Arsenic trioxide prevents murine sclerodermatous graft-versus-host disease.

Laboratoire EA 1833, Faculté de Médecine, Sorbonne Paris Cité, Université Paris Descartes, 75679 Paris Cedex 14, France.
The Journal of Immunology (Impact Factor: 5.52). 04/2012; 188(10):5142-9. DOI: 10.4049/jimmunol.1103538
Source: PubMed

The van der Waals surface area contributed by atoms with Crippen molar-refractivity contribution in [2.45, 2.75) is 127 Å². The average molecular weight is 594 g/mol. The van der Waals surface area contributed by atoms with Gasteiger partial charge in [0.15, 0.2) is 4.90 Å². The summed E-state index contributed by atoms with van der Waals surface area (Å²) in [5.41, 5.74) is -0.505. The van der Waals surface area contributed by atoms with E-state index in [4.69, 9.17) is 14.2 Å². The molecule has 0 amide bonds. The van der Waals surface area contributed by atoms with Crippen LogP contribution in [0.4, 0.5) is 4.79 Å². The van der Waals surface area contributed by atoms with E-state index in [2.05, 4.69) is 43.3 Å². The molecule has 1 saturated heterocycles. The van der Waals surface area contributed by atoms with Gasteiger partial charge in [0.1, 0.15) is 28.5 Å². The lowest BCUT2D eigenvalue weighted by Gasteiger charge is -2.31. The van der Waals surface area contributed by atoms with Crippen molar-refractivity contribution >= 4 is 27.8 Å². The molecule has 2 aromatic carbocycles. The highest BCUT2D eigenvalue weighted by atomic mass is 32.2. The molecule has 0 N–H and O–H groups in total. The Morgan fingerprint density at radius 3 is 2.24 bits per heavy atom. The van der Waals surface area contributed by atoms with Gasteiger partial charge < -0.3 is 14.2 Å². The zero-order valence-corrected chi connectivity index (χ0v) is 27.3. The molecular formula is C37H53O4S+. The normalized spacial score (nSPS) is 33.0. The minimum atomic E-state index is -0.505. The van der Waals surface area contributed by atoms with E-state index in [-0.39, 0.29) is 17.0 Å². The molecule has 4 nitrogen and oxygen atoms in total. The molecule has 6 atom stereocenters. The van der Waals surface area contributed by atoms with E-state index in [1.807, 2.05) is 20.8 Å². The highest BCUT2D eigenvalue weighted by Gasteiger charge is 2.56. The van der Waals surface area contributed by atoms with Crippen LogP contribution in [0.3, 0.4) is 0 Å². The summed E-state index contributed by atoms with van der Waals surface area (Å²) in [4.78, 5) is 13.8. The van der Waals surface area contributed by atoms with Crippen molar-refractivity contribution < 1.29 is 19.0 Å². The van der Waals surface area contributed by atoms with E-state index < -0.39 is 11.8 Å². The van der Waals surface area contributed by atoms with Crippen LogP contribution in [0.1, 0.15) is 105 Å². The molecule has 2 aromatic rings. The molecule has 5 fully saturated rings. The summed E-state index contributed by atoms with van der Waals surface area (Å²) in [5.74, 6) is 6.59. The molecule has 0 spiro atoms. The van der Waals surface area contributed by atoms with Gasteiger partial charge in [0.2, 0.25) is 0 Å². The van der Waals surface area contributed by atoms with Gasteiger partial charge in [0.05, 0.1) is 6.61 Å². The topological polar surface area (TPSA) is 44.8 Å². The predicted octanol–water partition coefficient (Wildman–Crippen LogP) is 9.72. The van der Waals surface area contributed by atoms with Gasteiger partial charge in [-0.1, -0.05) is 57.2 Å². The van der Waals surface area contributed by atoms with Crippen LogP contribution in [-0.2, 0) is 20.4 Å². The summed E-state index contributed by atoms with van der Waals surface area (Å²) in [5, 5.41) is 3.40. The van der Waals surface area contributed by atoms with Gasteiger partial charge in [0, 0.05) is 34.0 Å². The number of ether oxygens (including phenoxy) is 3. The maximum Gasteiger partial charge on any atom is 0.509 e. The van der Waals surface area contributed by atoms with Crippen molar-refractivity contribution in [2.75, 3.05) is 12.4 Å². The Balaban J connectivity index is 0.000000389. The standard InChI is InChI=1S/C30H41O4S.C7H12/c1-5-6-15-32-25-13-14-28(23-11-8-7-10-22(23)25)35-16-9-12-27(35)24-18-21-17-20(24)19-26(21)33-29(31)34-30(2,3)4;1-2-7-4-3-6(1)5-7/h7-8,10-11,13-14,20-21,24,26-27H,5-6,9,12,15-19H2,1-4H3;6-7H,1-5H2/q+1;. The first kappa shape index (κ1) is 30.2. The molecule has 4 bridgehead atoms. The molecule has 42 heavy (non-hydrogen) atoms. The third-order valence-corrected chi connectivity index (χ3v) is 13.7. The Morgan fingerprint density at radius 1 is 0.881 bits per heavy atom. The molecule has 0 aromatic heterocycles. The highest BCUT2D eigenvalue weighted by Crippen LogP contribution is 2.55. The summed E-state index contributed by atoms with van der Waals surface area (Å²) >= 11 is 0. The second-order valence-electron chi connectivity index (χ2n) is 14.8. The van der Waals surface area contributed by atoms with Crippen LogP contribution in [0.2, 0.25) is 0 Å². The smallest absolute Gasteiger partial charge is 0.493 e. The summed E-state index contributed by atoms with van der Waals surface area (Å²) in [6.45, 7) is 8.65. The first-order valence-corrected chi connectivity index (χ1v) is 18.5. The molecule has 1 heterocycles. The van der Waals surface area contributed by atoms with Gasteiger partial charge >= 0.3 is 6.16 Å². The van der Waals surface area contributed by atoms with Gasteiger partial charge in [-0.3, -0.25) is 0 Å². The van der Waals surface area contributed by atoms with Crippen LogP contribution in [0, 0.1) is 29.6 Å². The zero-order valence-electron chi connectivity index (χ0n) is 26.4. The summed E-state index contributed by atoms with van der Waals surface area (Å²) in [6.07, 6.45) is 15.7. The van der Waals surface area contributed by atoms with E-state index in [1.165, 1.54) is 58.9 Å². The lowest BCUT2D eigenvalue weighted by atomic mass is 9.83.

ABSTRACT Chronic graft-versus-host disease (GVHD) follows allogeneic hematopoietic stem cell transplantation. It results from alloreactive processes induced by minor MHC incompatibilities triggered by activated APCs, such as plasmacytoid dendritic cells (pDCs), and leading to the activation of CD4 T cells. Therefore, we tested whether CD4(+) and pDCs, activated cells that produce high levels of reactive oxygen species, could be killed by arsenic trioxide (As(2)O(3)), a chemotherapeutic drug used in the treatment of acute promyelocytic leukemia. Indeed, As(2)O(3) exerts its cytotoxic effects by inducing a powerful oxidative stress that exceeds the lethal threshold. Sclerodermatous GVHD was induced in BALB/c mice by body irradiation, followed by B10.D2 bone marrow and spleen cell transplantation. Mice were simultaneously treated with daily i.p. injections of As(2)O(3). Transplanted mice displayed severe clinical symptoms, including diarrhea, alopecia, vasculitis, and fibrosis of the skin and visceral organs. The symptoms were dramatically abrogated in mice treated with As(2)O(3). These beneficial effects were mediated through the depletion of glutathione and the overproduction of H(2)O(2) that killed activated CD4(+) T cells and pDCs. The dramatic improvement provided by As(2)O(3) in the model of sclerodermatous GVHD that associates fibrosis with immune activation provides a rationale for the evaluation of As(2)O(3) in the management of patients affected by chronic GVHD.

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